“We express our strong dissatisfaction. We urge the Canadian side to respect the rule of law, respect China’s judicial sovereignty and stop publishing irresponsible remarks,” she said. 
The Foreign Ministry and the Chinese Embassy in Canada on Tuesday reminded Chinese citizens to fully assess the risks of travel in Canada and travel cautiously to Canada. 
Chinese analysts stressed that the large amount of meth smuggled is the reason for Schellenberg’s death penalty and China holds zero tolerance toward this and will strive to fight anyone – foreigner or Chinese – involved in drug-related activities. 
According to China’s law, one could be sentenced to death for smuggling over 50 grams of meth. 
Chinese authorities cracked down on 1,481 relevant crimes and 1,876 foreign suspects were arrested for drug activities in China in 2016 alone, China’s National Narcotic Control Commission revealed in 2017. 
In December 2009, China executed convicted drug smuggler Akmal Shaikh of the UK for smuggling 4,030 grams of heroin.
Similarly, then Philippine president Benigno Aquino III wrote a letter to China to request for the commutation of the sentence of a female Philippine drug smuggler in 2013, who had been arrested for smuggling more than 6 kilograms of heroin into China in January 2011.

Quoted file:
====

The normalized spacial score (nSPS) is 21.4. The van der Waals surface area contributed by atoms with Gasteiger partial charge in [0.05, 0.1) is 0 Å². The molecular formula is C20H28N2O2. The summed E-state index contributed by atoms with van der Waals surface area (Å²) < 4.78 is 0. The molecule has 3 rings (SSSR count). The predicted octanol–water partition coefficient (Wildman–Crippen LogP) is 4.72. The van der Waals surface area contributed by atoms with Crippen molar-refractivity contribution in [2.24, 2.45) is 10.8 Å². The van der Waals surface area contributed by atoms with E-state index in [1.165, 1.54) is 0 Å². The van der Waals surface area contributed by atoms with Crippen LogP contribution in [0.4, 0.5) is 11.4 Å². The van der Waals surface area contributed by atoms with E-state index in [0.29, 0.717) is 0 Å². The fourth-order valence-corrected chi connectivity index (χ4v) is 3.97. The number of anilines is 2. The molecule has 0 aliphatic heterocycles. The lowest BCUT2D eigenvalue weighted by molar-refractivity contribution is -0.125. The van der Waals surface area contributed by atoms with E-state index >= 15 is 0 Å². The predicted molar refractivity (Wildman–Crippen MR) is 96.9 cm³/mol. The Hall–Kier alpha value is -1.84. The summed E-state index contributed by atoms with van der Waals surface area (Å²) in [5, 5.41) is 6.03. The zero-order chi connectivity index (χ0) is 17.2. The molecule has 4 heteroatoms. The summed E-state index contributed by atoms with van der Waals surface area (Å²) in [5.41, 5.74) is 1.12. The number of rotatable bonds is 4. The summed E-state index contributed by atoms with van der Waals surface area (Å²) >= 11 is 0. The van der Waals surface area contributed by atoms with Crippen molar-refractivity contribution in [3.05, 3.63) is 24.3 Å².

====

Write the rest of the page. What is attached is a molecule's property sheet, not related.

CNN reported on Tuesday that in the past, Westerners often enjoyed lighter sentences for such crimes – and better treatment in detention – to ease diplomatic relations and avoid international criticism. But as China’s economic and political influence grows, the age of leniency for Westerners just might have expired.
“Many foreign nationals awaiting execution come from countries with good relations with Beijing, demonstrating that – outside the West – China makes no exceptions for drug offenders, whatever the diplomatic cost,” said CNN.
An annual report by Amnesty International said at least four countries executed people for drug-related offenses in 2017. Aside from China, the others are Iran, Saudi Arabia and Singapore.